Yes it holds true. You have given some prominent examples to counter the thesis, but bear in mind that these examples are developed by a big community of quite knowledgeable people, who are more or less aware of good practices in programming.
People working with the kernel are aware of different CPU's architectures, multicore issues, cache lines, etc. There is an interesting ongoing discussion about inclusion of hardware performance counters support in the mainline kernel. It is interesting from the 'political' point of view, as there is a conflict between the kernel people and people having much experience in performance monitoring.
People developing Firefox understand that the browser should be "lightweight" and fast in order to be popular. And to some extend they manage to do a good job.
New versions of software are supposed to be run on faster hardware in order to have the same user experience. But whether the price is just? How can we asses whether the functionality was added in the efficient way?
But coming back to the main subject, many of the people after finishing their studies are not aware of the issues related to performance, concurrency (or even worse, they do not care). For quite a long time Moore law was providing a stable performance boost. Thus people wrote mediocre code and nobody even noticed that there was something wrong with inefficient algorithms, data-structures or more low-level things.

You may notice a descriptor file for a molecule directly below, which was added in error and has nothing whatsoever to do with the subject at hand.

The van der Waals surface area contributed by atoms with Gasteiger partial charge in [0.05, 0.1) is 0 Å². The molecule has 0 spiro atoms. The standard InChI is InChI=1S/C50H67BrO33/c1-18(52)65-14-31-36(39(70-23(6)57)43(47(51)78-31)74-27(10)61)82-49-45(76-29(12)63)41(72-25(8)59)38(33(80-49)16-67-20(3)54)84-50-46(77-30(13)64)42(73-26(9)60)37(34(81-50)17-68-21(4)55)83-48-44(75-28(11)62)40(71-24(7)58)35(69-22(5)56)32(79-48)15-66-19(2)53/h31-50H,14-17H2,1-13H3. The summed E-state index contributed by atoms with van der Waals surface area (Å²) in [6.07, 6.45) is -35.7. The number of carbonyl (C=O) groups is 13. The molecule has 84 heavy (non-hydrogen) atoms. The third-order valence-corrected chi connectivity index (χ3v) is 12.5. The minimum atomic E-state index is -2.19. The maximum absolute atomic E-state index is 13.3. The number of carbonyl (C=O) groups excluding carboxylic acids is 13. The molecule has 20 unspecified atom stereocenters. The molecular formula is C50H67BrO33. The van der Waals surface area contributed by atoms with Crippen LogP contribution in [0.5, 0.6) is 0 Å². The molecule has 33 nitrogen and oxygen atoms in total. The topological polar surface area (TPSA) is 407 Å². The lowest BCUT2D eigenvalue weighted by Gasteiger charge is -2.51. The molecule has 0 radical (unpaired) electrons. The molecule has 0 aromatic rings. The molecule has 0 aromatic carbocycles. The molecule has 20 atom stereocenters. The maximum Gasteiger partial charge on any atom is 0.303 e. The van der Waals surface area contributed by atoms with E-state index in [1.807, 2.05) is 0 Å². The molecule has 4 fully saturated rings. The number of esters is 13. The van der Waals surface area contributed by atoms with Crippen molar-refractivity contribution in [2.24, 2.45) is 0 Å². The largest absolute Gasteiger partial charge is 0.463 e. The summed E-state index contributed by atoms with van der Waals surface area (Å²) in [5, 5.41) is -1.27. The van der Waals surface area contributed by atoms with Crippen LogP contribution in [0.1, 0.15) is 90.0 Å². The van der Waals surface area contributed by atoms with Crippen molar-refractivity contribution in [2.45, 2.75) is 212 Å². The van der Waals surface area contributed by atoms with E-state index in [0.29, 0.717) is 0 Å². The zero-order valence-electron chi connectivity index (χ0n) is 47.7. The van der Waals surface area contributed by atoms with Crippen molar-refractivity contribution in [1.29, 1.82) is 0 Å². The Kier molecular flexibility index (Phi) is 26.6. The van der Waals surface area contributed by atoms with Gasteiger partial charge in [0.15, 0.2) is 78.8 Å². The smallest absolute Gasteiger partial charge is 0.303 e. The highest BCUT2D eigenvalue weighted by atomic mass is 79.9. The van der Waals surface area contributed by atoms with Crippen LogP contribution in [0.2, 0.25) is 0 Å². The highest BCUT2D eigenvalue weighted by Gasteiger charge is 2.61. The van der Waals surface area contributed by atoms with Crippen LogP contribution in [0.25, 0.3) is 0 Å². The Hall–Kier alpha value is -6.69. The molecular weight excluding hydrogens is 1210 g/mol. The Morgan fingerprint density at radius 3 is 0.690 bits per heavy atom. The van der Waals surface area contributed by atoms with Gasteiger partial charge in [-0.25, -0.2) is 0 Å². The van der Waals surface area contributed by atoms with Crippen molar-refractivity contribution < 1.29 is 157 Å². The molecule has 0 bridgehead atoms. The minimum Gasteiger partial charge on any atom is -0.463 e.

Then some limitations came into play (thermal efficiency for example) and it is no longer possible to get 'easy' speed for few bucks. People who just depend on hardware performance improvements might get a cold shower. On the other hand, people who have in-depth knowledge of algorithms, data structures, concurrency issues (quite difficult to recruit these...) will continue to write good applications and their value on the job market will increase.
The Wirth law should not only be interpreted literally, it is also about poor code bloat, violating the keep-it-simple-stupid rule and people who waste the opportunity to use the 'faster' hardware.
Also if you happen to work in the area of HPC then these issues become quite obvious.